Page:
Impeachment proceedings would be an act of public service
Since the release of Barr’s first finding that Mueller didn’t find sufficient evidence to indict, Democrats have backed away from impeachment. Speaker Pelosi made it clear there’s no point in impeachment if the Senate won’t remove Trump from office. In response, the GOP called on Democrats to impeach or subpoena Mueller.
I understand Pelosi’s concerns. I’ve considered impeachment a fool’s quest from the first call. It would only further polarize the debate and Senate Republicans would refuse to remove him no matter how damning the evidence. I realize now that I was wrong. Not only because a decision to impeach should never be based on political calculations, but because access to information is in the public interest. Open impeachment hearings would bring that evidence to light, evidence that may extend beyond the Mueller investigation.
Barr’s held a pre-release press conference the day before Easter weekend, and his conclusions make impeachment even less likely. During that conference he excused Trump for any behavior that might raise voter concerns. “As he entered into office, and sought to perform his responsibilities as President, federal agents and prosecutors were scrutinizing his conduct before and after taking office, and the conduct of some of his associates.”
Not only was Barr’s sentence garbled, he equated the obvious with the exculpatory. Anyone under FBI scrutiny would be rattled, angry and upset. Why does this excuse Trump? Both Clinton and his wife were under scrutiny while he sought to fulfill his responsibilities. (For six years, not two. The investigation into Hillary never ended.) Nixon, by all reports, was enraged.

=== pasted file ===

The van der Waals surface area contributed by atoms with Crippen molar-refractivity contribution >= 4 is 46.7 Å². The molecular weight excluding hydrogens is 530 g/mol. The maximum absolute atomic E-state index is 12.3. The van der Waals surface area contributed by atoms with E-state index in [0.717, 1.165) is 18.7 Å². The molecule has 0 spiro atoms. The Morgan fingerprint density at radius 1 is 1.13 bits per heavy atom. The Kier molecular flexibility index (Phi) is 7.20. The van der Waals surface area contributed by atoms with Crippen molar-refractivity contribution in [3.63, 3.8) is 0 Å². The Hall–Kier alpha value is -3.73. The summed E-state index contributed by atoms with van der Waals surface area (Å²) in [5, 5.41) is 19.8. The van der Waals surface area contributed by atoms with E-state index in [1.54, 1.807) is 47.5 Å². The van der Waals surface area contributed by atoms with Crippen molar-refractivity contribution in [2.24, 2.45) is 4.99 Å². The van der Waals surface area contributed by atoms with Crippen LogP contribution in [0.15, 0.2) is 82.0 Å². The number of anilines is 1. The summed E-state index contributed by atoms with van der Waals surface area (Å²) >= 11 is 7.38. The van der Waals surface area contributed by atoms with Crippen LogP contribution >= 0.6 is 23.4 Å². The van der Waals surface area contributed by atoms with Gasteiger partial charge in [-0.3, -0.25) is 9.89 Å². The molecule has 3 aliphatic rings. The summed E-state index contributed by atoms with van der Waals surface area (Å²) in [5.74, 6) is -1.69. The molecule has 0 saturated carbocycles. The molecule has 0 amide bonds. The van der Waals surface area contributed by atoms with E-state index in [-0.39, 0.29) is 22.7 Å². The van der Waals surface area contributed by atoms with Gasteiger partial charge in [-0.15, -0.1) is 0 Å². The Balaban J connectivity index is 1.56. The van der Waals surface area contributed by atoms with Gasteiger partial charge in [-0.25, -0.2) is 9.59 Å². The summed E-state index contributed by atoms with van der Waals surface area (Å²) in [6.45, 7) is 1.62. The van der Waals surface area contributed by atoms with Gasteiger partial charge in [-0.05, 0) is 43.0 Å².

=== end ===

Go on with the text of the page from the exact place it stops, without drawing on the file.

The preferential treatment of Trump is just one of the many questions that will fuel debate over impeachment, but the most important question is this: Should Congress initiate impeachment hearings even if members know he will remain in office?
What would impeachment accomplish?
The tug-of-war over impeachment is driven by the assumption that impeachment serves one purpose — to oust the President. In Trump’s case, this assumption is misguided. Impeachment hearings might be the only way to make public information the White House would otherwise deny voters. This includes:
- Questions about Trump’s cooperation with Russia — even if it doesn’t rise to the level of criminality,
- Questions of corruption and obstruction raised by the second volume of the report, and
- Questions that exceed the scope of Mueller’s investigation — Trump’s business dealings, family finances and abuses of power.
Impeachment hearings may be the only way to make public information that the White House believes Americans shouldn’t see. This would include information that exceeds the scope of Mueller’s investigation — his business dealings, family finances and abuses of power.